We have many clients who have two Income Protection policies. One they received by default with a 2-year benefit period (only pays you for 2 years) and a second one we facilitated for them with a 2 year waiting period (starts after 2 years) and an age 65 benefit period (may pay you until age 65). This strategy ensures that if you become disabled long-term i.e. longer than two years, as the one policy ends, another one starts and continues potentially for the remainder of your working life. As you can see if the first policy were to be cancelled by this change, you could be without cover for two years if you don’t make alternative arrangements.

What do you do if you are impacted?

Your superannuation trustee is legally obliged to write to you to inform you that you have been impacted and this is where we feel the problem is going to occur. This is because many people have been written to,  have either not opened their emails, checked their mail or responded to the letters (see the 6% response rate to Australian Super). The letters would have had an explanation and an explicit opt-in notice with instructions on how to opt in. If you do not opt in then your insurance could be cancelled. Many insurers and super funds also don’t have their members correct contact details.

What happens if your cover cancels?

If your cover cancels you will need to re-apply if you want it back. This may result in you having to go through the underwriting process again (where your health will be assessed), which can result in you being unable to obtain new cover at all or you may have loadings/exclusions applied to your new cover. This will happen if your health has adversely changed, which we all know is common as time progresses. This is one of the significant risks of this legislation and will undoubtedly disadvantage thousands of people. Alternatively, you will have to pro-actively obtain new default cover if available.

In what circumstances don’t you need cover?

Your superannuation may have any of Life, TPD or Income Protection insurance.

If you are single, have no dependants, no debt and pristine health then it is unlikely that you will need Life cover as you are not protecting any financial risks. Any Life insurance proceeds would simply be a windfall for your beneficiaries should you unexpectedly pass away.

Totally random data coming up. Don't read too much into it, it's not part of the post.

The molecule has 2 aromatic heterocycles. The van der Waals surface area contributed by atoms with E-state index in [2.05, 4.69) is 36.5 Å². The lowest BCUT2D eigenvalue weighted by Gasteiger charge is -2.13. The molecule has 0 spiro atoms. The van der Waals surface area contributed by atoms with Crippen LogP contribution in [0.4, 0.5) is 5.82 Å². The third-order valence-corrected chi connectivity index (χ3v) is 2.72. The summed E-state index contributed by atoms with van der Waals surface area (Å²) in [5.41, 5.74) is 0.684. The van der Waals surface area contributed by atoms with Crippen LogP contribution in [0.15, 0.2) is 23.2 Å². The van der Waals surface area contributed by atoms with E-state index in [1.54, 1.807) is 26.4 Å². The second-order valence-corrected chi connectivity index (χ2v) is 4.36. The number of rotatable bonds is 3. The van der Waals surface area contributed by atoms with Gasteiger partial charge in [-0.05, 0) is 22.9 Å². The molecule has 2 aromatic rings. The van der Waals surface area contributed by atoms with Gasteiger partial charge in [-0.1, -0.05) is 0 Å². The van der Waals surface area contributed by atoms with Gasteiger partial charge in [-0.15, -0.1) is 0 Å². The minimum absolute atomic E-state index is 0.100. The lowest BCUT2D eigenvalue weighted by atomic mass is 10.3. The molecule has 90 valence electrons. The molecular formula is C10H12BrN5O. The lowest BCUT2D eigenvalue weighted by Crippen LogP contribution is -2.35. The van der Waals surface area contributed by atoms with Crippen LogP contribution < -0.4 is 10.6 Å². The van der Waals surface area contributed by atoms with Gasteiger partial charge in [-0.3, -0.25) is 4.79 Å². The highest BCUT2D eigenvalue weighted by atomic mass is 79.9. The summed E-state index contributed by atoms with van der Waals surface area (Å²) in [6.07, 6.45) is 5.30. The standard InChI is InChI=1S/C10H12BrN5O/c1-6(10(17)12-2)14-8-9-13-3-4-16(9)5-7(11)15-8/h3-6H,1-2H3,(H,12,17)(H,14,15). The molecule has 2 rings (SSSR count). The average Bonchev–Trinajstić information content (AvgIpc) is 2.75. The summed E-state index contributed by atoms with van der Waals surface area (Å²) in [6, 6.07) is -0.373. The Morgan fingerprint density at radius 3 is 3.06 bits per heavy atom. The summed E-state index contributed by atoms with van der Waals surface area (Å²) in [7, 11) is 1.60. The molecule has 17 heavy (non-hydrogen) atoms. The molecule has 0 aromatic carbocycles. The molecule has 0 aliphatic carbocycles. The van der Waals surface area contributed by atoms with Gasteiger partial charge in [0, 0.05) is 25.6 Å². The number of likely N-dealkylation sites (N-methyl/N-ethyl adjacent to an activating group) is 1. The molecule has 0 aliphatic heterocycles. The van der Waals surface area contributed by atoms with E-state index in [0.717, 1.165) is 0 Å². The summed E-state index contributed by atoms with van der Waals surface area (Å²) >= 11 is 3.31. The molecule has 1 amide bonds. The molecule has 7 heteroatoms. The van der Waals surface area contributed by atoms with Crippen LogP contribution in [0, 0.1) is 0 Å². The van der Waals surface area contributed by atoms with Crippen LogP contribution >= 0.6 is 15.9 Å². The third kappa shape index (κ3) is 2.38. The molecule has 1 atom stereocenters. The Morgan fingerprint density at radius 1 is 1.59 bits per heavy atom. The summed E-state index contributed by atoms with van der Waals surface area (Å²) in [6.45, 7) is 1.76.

TPD insurance is a relevant consideration throughout ones working life. This is because if you get totally disabled, you will lose your ability to earn income whilst still being alive, so without adequate financial resources you will become someone else’s problem i.e. either the State or your family. However, TPD in superannuation is always the weaker “Any Occupation” definition (which has a lower probability of claim) and this may not be appropriate for many occupations. One requires advice from a professional in relation to obtaining the correct TPD definition.

If you earn an income, your future earnings is most likely the most valuable asset that you have, particularly if you are young. We feel that most people who have an income to protect, should protect it. Unless you have significant financial resources that can generate you a passive income should you be unable to work again, Income Protection is relevant for you. Income Protection should be one of the first types of insurance you obtain in your life. It always amazes us that people insure their $20,000 vehicles, home contents and wedding rings before their lifetime earning capacity, which can be valued at millions of dollars. Ordinarily default Income Protection only has a 2-year benefit period and benefit periods of up to Age 65 are available too. Once again one needs advice from a professional about selecting appropriate Income Protection features.

What Next?

Please check your email and mail, your superannuation trustee would have attempted to contact you. Also check online that your superannuation trustee or insurer actually have the correct contact details for you. If you are concerned and have not received correspondence, contact your insurer or your super fund. It is your responsibility and the responsibility your superannuation trustee to ensure an appropriate outcome.